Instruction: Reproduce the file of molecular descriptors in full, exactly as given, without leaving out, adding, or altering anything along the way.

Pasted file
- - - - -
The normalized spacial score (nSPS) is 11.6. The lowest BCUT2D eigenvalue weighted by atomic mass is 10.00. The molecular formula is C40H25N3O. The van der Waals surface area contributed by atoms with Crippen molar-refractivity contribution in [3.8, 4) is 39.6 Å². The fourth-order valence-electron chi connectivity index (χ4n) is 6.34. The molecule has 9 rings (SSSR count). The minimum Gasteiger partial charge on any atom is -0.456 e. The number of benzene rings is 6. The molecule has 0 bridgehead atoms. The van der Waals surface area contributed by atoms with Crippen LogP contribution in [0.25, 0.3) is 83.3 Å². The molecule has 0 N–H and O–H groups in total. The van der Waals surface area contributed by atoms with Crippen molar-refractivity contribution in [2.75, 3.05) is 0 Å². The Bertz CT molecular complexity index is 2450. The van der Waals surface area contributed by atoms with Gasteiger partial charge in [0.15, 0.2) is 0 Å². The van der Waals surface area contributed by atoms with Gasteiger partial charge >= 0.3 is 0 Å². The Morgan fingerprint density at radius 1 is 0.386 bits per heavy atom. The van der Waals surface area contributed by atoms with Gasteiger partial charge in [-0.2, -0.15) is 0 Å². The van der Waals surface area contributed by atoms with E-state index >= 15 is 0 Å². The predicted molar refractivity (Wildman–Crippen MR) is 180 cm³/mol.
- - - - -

The normalized spacial score (nSPS) is 11.6. The lowest BCUT2D eigenvalue weighted by atomic mass is 10.00. The molecular formula is C40H25N3O. The van der Waals surface area contributed by atoms with Crippen molar-refractivity contribution in [3.8, 4) is 39.6 Å². The fourth-order valence-electron chi connectivity index (χ4n) is 6.34. The molecule has 9 rings (SSSR count). The minimum Gasteiger partial charge on any atom is -0.456 e. The number of benzene rings is 6. The molecule has 0 bridgehead atoms. The van der Waals surface area contributed by atoms with Crippen LogP contribution in [0.25, 0.3) is 83.3 Å². The molecule has 0 N–H and O–H groups in total. The van der Waals surface area contributed by atoms with Crippen molar-refractivity contribution in [2.75, 3.05) is 0 Å². The Bertz CT molecular complexity index is 2450. The van der Waals surface area contributed by atoms with Gasteiger partial charge in [0.15, 0.2) is 0 Å². The van der Waals surface area contributed by atoms with Gasteiger partial charge >= 0.3 is 0 Å². The Morgan fingerprint density at radius 1 is 0.386 bits per heavy atom. The van der Waals surface area contributed by atoms with Gasteiger partial charge in [-0.2, -0.15) is 0 Å². The van der Waals surface area contributed by atoms with E-state index >= 15 is 0 Å². The predicted molar refractivity (Wildman–Crippen MR) is 180 cm³/mol.